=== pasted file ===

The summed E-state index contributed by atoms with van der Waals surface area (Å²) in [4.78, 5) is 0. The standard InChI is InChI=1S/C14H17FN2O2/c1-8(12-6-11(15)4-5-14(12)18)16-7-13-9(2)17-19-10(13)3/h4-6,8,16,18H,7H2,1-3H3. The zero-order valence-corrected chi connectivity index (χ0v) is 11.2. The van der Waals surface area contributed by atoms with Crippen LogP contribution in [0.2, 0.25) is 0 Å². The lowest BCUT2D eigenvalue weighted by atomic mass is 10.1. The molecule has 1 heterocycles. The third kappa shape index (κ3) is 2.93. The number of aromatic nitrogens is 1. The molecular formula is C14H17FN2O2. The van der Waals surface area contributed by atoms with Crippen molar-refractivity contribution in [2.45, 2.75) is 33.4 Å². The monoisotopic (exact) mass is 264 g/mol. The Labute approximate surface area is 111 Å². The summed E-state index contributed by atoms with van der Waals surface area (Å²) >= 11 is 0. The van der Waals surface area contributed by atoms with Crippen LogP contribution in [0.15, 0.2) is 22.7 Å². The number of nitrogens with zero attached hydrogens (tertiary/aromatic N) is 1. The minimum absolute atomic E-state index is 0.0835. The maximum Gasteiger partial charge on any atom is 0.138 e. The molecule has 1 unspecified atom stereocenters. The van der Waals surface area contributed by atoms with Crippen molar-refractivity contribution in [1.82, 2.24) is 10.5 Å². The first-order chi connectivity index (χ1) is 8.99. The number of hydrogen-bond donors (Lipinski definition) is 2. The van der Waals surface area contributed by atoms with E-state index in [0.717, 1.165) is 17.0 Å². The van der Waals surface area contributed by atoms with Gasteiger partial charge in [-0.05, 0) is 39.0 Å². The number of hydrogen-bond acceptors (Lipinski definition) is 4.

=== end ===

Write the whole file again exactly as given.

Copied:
The summed E-state index contributed by atoms with van der Waals surface area (Å²) in [4.78, 5) is 0. The standard InChI is InChI=1S/C14H17FN2O2/c1-8(12-6-11(15)4-5-14(12)18)16-7-13-9(2)17-19-10(13)3/h4-6,8,16,18H,7H2,1-3H3. The zero-order valence-corrected chi connectivity index (χ0v) is 11.2. The van der Waals surface area contributed by atoms with Crippen LogP contribution in [0.2, 0.25) is 0 Å². The lowest BCUT2D eigenvalue weighted by atomic mass is 10.1. The molecule has 1 heterocycles. The third kappa shape index (κ3) is 2.93. The number of aromatic nitrogens is 1. The molecular formula is C14H17FN2O2. The van der Waals surface area contributed by atoms with Crippen molar-refractivity contribution in [2.45, 2.75) is 33.4 Å². The monoisotopic (exact) mass is 264 g/mol. The Labute approximate surface area is 111 Å². The summed E-state index contributed by atoms with van der Waals surface area (Å²) >= 11 is 0. The van der Waals surface area contributed by atoms with Crippen LogP contribution in [0.15, 0.2) is 22.7 Å². The number of nitrogens with zero attached hydrogens (tertiary/aromatic N) is 1. The minimum absolute atomic E-state index is 0.0835. The maximum Gasteiger partial charge on any atom is 0.138 e. The molecule has 1 unspecified atom stereocenters. The van der Waals surface area contributed by atoms with Crippen molar-refractivity contribution in [1.82, 2.24) is 10.5 Å². The first-order chi connectivity index (χ1) is 8.99. The number of hydrogen-bond donors (Lipinski definition) is 2. The van der Waals surface area contributed by atoms with E-state index in [0.717, 1.165) is 17.0 Å². The van der Waals surface area contributed by atoms with Gasteiger partial charge in [-0.05, 0) is 39.0 Å². The number of hydrogen-bond acceptors (Lipinski definition) is 4.